It sounds like you have looked it over pretty well. A bit baffling. Have you tested it with a VOM yet? The fuse may look good, but test it anyway for continuity. Also test your armature. Use the VOM and measure across the brushes for continuity. Measure across each wire input for continuity from the input to the brush, etc. In other words, test each path where current should flow, to make sure nothing is "open".

Yes Knot, that's the one I bought. I don't have a test meter and most of this is information is greek to me so I guess the next step is to take it someone that services small electric motors to see what the damage is going to be. I will take a closer look this evening at all the contact points to see if there is something I may have overlooked.
Old Aug 17, 2009, 02:25 PM
edmigley51146 is offline
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Quote:
Originally Posted by Shaun Hendricks
Old motors, well used, can have the varnish on the wires deteriorate and short out. As has been said, you get to learn the fine art of armature winding. The trick to get back to factory performance is that you need to properly count the windings coming off the armature.

If you don't really want to learn the art, there are folks on the motor building forum that would probably be happy to do it for you for a small fee, or you can take it to an electric motor shop in your area and they can rewind even small motors like that one. If you take the whole motor to the shop, they can likely refurbish it for you for a reasonable cost. I had a 1950's era $500 projector motor rebuilt like that for $80 by such a shop. They did an incredible job.
Thanks Shawn, going over to that forum to see if I can get someone to get it running.
Old Aug 17, 2009, 02:51 PM
green-boat is offline
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Boats on the brain!!
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As old as that motor is it is waaaaaay too clean. The commutator should be tarnished not bright and shiny. Are the brush faces glazed over? Enough brush spring tension?
Old Aug 17, 2009, 04:13 PM
Kmot is offline
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Grumpa Tom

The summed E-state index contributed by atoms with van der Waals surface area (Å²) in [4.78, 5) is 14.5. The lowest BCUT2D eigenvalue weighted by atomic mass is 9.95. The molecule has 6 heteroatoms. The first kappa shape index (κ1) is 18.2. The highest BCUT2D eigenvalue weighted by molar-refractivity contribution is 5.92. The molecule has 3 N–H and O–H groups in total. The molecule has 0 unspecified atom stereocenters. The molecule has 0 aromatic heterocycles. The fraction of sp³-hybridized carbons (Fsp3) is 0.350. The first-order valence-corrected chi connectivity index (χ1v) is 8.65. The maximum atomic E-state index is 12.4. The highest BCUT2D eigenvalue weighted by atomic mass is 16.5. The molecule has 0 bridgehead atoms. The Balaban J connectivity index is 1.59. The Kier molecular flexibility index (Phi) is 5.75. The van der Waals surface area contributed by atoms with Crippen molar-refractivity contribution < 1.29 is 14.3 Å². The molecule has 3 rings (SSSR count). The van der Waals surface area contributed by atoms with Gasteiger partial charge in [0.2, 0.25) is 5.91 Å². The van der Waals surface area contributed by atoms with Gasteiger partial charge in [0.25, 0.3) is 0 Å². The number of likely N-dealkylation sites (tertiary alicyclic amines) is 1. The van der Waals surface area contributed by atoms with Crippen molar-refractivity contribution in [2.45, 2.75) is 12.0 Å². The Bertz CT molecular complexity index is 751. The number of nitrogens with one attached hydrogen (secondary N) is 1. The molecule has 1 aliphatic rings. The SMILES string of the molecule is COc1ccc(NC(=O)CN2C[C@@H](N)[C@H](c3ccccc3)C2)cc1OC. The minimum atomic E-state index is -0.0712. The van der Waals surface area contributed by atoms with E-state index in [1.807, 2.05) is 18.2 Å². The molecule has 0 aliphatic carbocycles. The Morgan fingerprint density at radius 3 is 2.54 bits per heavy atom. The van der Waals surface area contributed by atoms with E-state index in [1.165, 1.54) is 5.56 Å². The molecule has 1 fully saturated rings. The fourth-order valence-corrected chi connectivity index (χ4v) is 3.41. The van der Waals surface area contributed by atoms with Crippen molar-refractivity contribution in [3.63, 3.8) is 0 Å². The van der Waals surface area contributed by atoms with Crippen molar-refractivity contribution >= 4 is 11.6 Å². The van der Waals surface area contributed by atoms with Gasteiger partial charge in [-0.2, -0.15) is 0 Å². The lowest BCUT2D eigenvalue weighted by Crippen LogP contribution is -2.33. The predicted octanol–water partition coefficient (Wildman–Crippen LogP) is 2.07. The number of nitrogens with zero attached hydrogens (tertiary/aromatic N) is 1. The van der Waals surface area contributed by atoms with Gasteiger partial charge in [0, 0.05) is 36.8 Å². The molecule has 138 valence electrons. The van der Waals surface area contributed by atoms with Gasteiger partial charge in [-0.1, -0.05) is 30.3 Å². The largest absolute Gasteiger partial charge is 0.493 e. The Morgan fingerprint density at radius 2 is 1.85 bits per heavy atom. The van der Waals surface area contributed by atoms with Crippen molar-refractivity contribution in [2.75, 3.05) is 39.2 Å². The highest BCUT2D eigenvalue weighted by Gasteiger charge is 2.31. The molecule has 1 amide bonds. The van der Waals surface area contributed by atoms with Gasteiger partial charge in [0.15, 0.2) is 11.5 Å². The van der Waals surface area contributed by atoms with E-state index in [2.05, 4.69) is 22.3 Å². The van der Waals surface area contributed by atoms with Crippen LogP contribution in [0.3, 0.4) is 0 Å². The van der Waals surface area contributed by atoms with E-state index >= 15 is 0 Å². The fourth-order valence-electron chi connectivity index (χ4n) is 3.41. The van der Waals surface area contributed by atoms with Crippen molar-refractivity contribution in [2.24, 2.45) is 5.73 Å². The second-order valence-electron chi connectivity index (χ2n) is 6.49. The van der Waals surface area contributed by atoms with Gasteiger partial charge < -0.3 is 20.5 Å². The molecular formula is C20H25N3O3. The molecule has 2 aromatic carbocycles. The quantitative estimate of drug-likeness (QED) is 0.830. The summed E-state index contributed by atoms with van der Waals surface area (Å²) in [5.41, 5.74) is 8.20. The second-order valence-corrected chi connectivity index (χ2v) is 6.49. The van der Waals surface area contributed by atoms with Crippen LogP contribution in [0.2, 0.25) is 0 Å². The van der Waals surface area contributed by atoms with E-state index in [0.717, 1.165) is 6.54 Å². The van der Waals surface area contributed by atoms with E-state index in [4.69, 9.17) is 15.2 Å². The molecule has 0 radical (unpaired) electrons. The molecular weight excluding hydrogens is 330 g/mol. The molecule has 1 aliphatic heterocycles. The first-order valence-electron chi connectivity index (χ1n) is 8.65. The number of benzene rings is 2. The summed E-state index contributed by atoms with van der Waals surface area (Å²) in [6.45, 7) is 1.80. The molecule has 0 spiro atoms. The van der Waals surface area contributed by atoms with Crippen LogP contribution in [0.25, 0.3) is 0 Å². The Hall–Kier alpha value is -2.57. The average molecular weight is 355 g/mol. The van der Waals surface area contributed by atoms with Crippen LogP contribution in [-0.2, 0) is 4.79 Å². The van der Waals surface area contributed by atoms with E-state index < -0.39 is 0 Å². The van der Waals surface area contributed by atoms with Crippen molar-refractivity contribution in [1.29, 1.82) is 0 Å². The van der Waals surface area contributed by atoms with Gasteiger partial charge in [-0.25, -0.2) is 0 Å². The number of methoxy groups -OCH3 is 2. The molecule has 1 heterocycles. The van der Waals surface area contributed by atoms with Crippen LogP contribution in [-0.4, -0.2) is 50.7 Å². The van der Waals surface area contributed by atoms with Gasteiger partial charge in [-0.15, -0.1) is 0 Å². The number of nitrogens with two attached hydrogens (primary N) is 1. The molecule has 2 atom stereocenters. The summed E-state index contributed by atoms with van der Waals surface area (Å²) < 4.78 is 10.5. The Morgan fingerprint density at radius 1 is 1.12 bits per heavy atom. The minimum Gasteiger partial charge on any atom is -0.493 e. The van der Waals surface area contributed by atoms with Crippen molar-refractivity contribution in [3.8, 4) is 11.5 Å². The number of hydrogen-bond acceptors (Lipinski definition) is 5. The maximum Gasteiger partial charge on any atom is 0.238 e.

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Quote:
Originally Posted by green-boat
As old as that motor is it is waaaaaay too clean.
I dunno Phil, my NIB Panther looks pretty clean too.
Old Aug 17, 2009, 06:24 PM
edmigley51146 is offline
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IT WORKS! Thanks for all the suggestions. I cleaned the brushes and hooked up a 6V lantern battery and it's humming. I think that I wasn't getting a good connection with the two 1.5 V flashlight batteries. Onward to the American Scout.

Ed
Last edited by edmigley51146; Aug 17, 2009 at 08:14 PM.
Old Aug 17, 2009, 06:38 PM
Kmot is offline
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Grumpa Tom
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Sweet!!
Old Aug 18, 2009, 02:29 AM
tim slocum is offline
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You guys have cool toys!!
Old Aug 19, 2009, 04:26 PM
GILL RC is offline
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GILL
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It seems a shame to use a collectable motor in such great condition in a running model. I have pulled all of my older motors out and replaced them with up dated ones. I now get longer run times and much better performance.
You can see some of my 103 boats at www.jsgill.net there are also shots of the motors and drives that I have collected over the years.
Old Aug 19, 2009, 09:51 PM
der kapitan is offline
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"day ain't over yet-"
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John, the Marx motors are too good to merely be held as a "collectible".

I bought a big bunch of them dirt cheap from your pal, Louis Polk, when he was selling the whole line off a couple of years ago.